Anytime that we are disappointed with the outcome of a situation – whether it relates to not getting into our college of choice, not being offered our dream job or losing an election – we typically experience several emotions. We may be angry, confused, frustrated, or feel hopeless. As we experience these emotions, we can easily convince ourselves that change is no longer possible, that we are simply stuck where we are with what we have and that’s it. We may even believe that we have fallen so far behind that all the effort that we put into achieving our goal is now void.

It is in times like these that we must remind ourselves why change is still possible. We can change our circumstances by leveraging two resources within our control – our mind and our actions.

Auschwitz concentration camp survivor Viktor Frankl shares how he managed to use his mind and actions to survive in his 1946 book, Man’s Search for Meaning.  Frankl instructs us, “Everything can be taken from a man but one thing: the last of the human freedoms – to choose one’s attitude in any given set of circumstances, to choose one’s own way.”

When we don’t like our circumstances, we can blame others, dig our heels in and refuse to accept the outcome, or we can stay focused on what we aspire to achieve and take actions each day to move closer and closer to that desired outcome. While obstacles are guaranteed along our way, the way we choose to respond to those obstacles directly influences what we achieve.

The greatest movements of our time have spanned decades, involved changes in leadership and run into one challenge after another. And while the setbacks faced by those marching on, those dreaming BIG dreams for themselves and for humanity, may have seemed insurmountable in the moment, it was their choice to keep moving, to stay focused on making the dream a reality, that has transformed our society for good.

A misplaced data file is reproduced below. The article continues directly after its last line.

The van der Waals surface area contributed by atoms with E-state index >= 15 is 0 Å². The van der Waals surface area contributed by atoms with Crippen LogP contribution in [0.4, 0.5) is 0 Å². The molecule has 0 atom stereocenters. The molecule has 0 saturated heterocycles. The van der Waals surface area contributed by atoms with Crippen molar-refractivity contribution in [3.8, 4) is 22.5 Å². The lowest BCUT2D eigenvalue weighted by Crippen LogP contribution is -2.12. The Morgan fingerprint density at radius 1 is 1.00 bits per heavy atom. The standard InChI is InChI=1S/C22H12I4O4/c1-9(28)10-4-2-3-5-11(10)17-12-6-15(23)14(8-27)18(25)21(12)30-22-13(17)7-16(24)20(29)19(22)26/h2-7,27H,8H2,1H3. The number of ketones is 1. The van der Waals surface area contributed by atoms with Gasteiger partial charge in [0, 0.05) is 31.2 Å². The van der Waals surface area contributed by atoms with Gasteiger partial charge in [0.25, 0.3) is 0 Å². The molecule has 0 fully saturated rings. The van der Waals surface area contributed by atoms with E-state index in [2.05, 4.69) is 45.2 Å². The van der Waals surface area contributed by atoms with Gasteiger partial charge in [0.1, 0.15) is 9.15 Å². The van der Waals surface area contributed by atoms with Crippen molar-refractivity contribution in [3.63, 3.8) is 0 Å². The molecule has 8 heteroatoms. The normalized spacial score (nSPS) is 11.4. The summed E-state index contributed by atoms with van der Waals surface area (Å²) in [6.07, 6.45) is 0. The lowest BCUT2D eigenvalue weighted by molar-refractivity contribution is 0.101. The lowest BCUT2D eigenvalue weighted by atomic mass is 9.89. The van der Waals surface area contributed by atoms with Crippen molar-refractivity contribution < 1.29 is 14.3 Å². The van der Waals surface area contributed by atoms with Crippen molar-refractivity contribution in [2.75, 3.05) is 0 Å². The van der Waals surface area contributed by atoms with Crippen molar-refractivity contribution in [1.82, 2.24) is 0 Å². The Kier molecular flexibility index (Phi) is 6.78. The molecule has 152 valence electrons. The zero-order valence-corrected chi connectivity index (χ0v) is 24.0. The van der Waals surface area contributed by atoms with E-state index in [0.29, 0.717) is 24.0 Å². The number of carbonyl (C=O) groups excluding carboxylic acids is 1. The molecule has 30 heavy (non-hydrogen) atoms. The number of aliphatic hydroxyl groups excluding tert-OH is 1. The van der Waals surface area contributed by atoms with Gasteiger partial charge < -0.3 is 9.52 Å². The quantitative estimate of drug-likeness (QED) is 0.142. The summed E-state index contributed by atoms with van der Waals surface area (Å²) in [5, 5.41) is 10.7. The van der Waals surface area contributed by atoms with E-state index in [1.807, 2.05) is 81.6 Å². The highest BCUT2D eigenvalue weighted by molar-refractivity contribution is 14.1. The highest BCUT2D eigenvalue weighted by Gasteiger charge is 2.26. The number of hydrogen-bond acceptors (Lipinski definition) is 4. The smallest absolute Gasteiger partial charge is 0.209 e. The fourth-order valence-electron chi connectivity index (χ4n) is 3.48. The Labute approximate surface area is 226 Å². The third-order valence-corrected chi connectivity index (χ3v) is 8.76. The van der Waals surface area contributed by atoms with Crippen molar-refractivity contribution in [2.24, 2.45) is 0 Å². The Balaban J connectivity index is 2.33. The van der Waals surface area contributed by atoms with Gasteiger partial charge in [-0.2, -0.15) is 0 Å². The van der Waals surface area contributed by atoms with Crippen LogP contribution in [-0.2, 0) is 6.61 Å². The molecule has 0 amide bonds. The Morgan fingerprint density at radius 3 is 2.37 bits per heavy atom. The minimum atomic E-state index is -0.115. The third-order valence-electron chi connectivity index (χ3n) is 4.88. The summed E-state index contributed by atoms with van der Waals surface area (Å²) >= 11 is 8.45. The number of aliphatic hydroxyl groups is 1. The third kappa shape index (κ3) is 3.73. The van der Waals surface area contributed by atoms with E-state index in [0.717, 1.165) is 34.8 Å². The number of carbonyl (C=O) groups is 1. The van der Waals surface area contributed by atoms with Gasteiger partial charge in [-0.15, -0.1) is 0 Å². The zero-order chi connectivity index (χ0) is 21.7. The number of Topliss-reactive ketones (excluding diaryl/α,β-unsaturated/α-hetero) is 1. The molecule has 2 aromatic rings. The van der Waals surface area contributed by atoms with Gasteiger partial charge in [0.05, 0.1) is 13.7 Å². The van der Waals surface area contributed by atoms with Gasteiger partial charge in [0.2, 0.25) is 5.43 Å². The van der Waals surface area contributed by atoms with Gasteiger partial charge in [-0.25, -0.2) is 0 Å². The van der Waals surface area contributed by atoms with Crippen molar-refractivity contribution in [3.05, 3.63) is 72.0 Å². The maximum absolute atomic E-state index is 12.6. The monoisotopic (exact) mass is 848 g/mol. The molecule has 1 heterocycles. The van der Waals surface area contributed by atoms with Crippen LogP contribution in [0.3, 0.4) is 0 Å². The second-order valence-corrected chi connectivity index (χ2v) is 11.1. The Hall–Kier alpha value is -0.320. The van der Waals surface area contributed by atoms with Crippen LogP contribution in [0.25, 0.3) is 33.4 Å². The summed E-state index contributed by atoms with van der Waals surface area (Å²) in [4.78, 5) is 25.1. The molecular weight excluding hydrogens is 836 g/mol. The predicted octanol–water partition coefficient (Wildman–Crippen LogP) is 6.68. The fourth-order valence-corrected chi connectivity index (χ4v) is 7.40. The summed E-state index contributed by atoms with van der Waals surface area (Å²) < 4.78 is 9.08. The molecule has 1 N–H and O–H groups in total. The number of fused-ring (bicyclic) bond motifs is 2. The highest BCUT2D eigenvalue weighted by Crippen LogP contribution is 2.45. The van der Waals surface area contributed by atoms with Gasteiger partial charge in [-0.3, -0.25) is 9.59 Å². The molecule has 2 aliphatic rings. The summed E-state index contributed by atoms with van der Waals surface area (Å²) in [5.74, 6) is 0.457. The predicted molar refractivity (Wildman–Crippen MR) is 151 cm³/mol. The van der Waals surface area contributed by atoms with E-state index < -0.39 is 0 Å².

It is our perseverance that lays the groundwork for us achieving our next milestone. It is our resilience that makes us unstoppable in the pursuit of our goals.

In moments where we want to give up or give in, let us be reminded of Theodore Roosevelt’s words, “It is not the critic who counts; not the man who points out how the strong man stumbles, or where the doer of deeds could have done them better. The credit belongs to the man who is actually in the arena, whose face is marred by dust and sweat and blood; who strives valiantly; who errs, who comes short again and again, because there is no effort without error and shortcoming; but who does actually strive to do the deeds; who knows great enthusiasms, the great devotions; who spends himself in a worthy cause.”

What is the cause at the core of your passion? What is the dream that you long to achieve? What change do you wish for?

Train your mind to relentlessly pursue the change that you want. Feed your soul the stories of those whose example inspires our action. And never, ever give up or give in until you have achieved what you set out to achieve.  The example that you set today is what feeds future generations of change makers.

Change is and will always be possible…if we keep our minds and actions in focus.